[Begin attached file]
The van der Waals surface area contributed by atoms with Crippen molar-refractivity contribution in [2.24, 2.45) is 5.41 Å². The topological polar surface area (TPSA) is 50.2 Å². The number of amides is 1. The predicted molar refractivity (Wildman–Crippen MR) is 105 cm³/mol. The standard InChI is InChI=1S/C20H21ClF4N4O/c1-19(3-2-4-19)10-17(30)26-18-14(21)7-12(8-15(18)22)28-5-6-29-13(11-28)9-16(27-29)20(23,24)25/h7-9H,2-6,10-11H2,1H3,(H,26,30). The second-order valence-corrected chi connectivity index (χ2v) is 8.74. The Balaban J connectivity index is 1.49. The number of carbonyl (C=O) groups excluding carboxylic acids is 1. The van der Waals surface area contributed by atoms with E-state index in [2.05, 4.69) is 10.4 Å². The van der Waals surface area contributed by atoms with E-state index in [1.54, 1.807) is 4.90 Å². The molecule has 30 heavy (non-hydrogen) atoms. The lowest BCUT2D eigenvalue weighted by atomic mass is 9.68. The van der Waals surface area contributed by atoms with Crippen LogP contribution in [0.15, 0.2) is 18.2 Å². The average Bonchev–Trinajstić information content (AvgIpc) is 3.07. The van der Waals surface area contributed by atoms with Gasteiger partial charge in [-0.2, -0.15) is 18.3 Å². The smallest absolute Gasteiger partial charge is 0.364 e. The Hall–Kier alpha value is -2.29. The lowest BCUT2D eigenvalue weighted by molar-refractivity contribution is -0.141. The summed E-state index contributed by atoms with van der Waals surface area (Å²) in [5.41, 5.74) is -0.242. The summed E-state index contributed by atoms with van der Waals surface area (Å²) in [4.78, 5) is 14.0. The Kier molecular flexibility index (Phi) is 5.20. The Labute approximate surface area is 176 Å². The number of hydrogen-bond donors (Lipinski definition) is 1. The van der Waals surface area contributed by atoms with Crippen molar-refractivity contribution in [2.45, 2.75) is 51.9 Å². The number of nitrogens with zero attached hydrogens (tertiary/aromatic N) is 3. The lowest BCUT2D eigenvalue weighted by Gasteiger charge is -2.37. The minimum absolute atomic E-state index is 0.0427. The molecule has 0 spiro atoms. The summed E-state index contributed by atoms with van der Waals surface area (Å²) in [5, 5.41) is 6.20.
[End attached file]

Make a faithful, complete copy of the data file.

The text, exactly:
The van der Waals surface area contributed by atoms with Crippen molar-refractivity contribution in [2.24, 2.45) is 5.41 Å². The topological polar surface area (TPSA) is 50.2 Å². The number of amides is 1. The predicted molar refractivity (Wildman–Crippen MR) is 105 cm³/mol. The standard InChI is InChI=1S/C20H21ClF4N4O/c1-19(3-2-4-19)10-17(30)26-18-14(21)7-12(8-15(18)22)28-5-6-29-13(11-28)9-16(27-29)20(23,24)25/h7-9H,2-6,10-11H2,1H3,(H,26,30). The second-order valence-corrected chi connectivity index (χ2v) is 8.74. The Balaban J connectivity index is 1.49. The number of carbonyl (C=O) groups excluding carboxylic acids is 1. The van der Waals surface area contributed by atoms with E-state index in [2.05, 4.69) is 10.4 Å². The van der Waals surface area contributed by atoms with E-state index in [1.54, 1.807) is 4.90 Å². The molecule has 30 heavy (non-hydrogen) atoms. The lowest BCUT2D eigenvalue weighted by atomic mass is 9.68. The van der Waals surface area contributed by atoms with Crippen LogP contribution in [0.15, 0.2) is 18.2 Å². The average Bonchev–Trinajstić information content (AvgIpc) is 3.07. The van der Waals surface area contributed by atoms with Gasteiger partial charge in [-0.2, -0.15) is 18.3 Å². The smallest absolute Gasteiger partial charge is 0.364 e. The Hall–Kier alpha value is -2.29. The lowest BCUT2D eigenvalue weighted by molar-refractivity contribution is -0.141. The summed E-state index contributed by atoms with van der Waals surface area (Å²) in [5.41, 5.74) is -0.242. The summed E-state index contributed by atoms with van der Waals surface area (Å²) in [4.78, 5) is 14.0. The Kier molecular flexibility index (Phi) is 5.20. The Labute approximate surface area is 176 Å². The number of hydrogen-bond donors (Lipinski definition) is 1. The van der Waals surface area contributed by atoms with Crippen molar-refractivity contribution in [2.45, 2.75) is 51.9 Å². The number of nitrogens with zero attached hydrogens (tertiary/aromatic N) is 3. The lowest BCUT2D eigenvalue weighted by Gasteiger charge is -2.37. The minimum absolute atomic E-state index is 0.0427. The molecule has 0 spiro atoms. The summed E-state index contributed by atoms with van der Waals surface area (Å²) in [5, 5.41) is 6.20.